For most student-athletes, finding a personal identity can be difficult.
Athletes spend so much time perfecting their craft and practicing with their teammates that their identities become aligned with their sports. As a result, when these athletes transition to life after college athletics, it can be difficult to find a next step that is equally as fulfilling.
However, one former Quaker has had no trouble finding a second passion, following a successful athletic career with the Red and Blue.
Kyra Adams is a former Penn gymnastics standout turned consultant, who has found purpose in her new career.
Adams’ career at Penn began in 2015 after a successful youth gymnastics career that saw her qualify for the Junior Olympic Nationals in 2012 and 2014. Adams, who used the last name Levi while at Penn, had no shortage of success in the gym during her four years with the Quakers. She served as captain in both her junior and senior seasons, and she earned a plethora of Eastern Collegiate Athletic Conference honors.
After graduating from Penn, Adams moved into her new position as a consultant for the Boston-based life sciences consultancy Clarion.
A former health and societies major and neuroscience minor, Adams felt like the life sciences industry was a natural fit for her.
“I really liked science; I really liked that aspect,” Adams said. “I also was really interested and driven by the landscape of health care, especially in the United States. I felt like I learned quite a bit at Penn, but there is just so much more to learn, so it was an exciting space to get into.”
While some students struggle to find a company that aligns so well with their academic interests and career goals, Adams was able to find her perfect career match before she graduated.
“Between my junior and senior year, I found Clarion, and I ended up interning,” Adams said.
“I came up to Boston for the summer, and I had an awesome experience. It felt like a full-time job I could see myself at, so it was a no-brainer for me after the internship to come back full-time.”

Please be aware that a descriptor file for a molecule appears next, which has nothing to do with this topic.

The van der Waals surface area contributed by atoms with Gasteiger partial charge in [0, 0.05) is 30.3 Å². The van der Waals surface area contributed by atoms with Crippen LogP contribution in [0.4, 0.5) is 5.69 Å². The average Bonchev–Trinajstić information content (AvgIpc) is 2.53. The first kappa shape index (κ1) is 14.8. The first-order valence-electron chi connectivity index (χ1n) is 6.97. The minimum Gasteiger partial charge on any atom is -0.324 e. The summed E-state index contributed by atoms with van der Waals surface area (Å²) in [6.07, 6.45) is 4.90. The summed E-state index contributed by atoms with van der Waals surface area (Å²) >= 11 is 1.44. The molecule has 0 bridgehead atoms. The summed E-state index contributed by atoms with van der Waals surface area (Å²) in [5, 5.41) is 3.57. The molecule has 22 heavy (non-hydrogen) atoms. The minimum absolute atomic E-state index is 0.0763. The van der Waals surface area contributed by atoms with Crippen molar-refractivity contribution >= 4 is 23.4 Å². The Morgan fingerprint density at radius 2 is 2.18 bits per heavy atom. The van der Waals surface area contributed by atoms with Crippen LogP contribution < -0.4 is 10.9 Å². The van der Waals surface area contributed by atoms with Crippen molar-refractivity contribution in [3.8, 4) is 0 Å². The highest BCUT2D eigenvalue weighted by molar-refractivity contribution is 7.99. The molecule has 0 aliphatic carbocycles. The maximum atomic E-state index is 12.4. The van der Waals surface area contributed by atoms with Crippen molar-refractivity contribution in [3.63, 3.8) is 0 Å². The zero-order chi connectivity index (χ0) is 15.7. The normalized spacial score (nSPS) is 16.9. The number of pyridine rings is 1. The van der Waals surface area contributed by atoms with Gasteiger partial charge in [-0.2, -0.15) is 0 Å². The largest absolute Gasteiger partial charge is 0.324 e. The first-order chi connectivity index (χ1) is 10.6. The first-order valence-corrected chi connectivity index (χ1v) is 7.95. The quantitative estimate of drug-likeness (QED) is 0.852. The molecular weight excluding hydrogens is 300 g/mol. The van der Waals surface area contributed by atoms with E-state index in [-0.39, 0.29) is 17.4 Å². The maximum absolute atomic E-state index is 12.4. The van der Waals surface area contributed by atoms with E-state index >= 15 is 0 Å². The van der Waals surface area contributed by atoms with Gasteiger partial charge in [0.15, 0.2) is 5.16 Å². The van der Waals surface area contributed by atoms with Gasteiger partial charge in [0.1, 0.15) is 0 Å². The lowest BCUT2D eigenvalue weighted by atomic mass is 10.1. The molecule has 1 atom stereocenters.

While Clarion was a great fit for Adams’ professional interests and aspirations, it also had an added benefit: It simulated the teamwork-oriented environment that she had enjoyed being a part of as an athlete at Penn.
“The people at Clarion really felt personable in a way,” Adams said. “That was [one of] my worries after school, like ‘How will I get the group of people around me that I had been fortunate to have all my life?’ It felt like I could find that at this company, and it took a layer of stress off.”
Securing her next step after graduation before the start of her senior season allowed Adams to focus solely on enjoying her last ride as a Quaker.
When talking about her senior year, Adams remembers it as the best part of her time at Penn and her entire gymnastics career.
“By my senior year, it was like an outlet … this exciting thing I got to do,” Adams said. “Just having the final chance to get as close to perfect as you can on the things I had been working on for such a long time … It’s a cool opportunity — you have nothing to lose — so you can really enjoy it and focus."
Gymnastics had not always been an exciting outlet for Adams, as it can be one of the most demanding sports to compete in and train for as a young athlete.
“When you’re a young athlete in gymnastics, you’re training upwards of 30 hours per week before you get to college.” Adams said. “For all intents and purposes, it’s your full-time job.”
However, once Adams had found her full-time job, as well as her next passion, she was able to rethink the way she looked at the sport, allowing her to make her senior year as memorable as possible.
Today, Adams has continued to develop the way she looks at her personal routine and productivity. When she’s not working on projects at work, she is focused on self-care and taking time to recharge.
“Just finding the time to take a beat,” Adams said. “I feel like, at Penn, all students are so busy — you’re always giving it your all. There wasn’t a lot of time to rest in my experience. [That’s] made the quiet moments so special to me now, [and] I’m trying to be mindful of my free time.”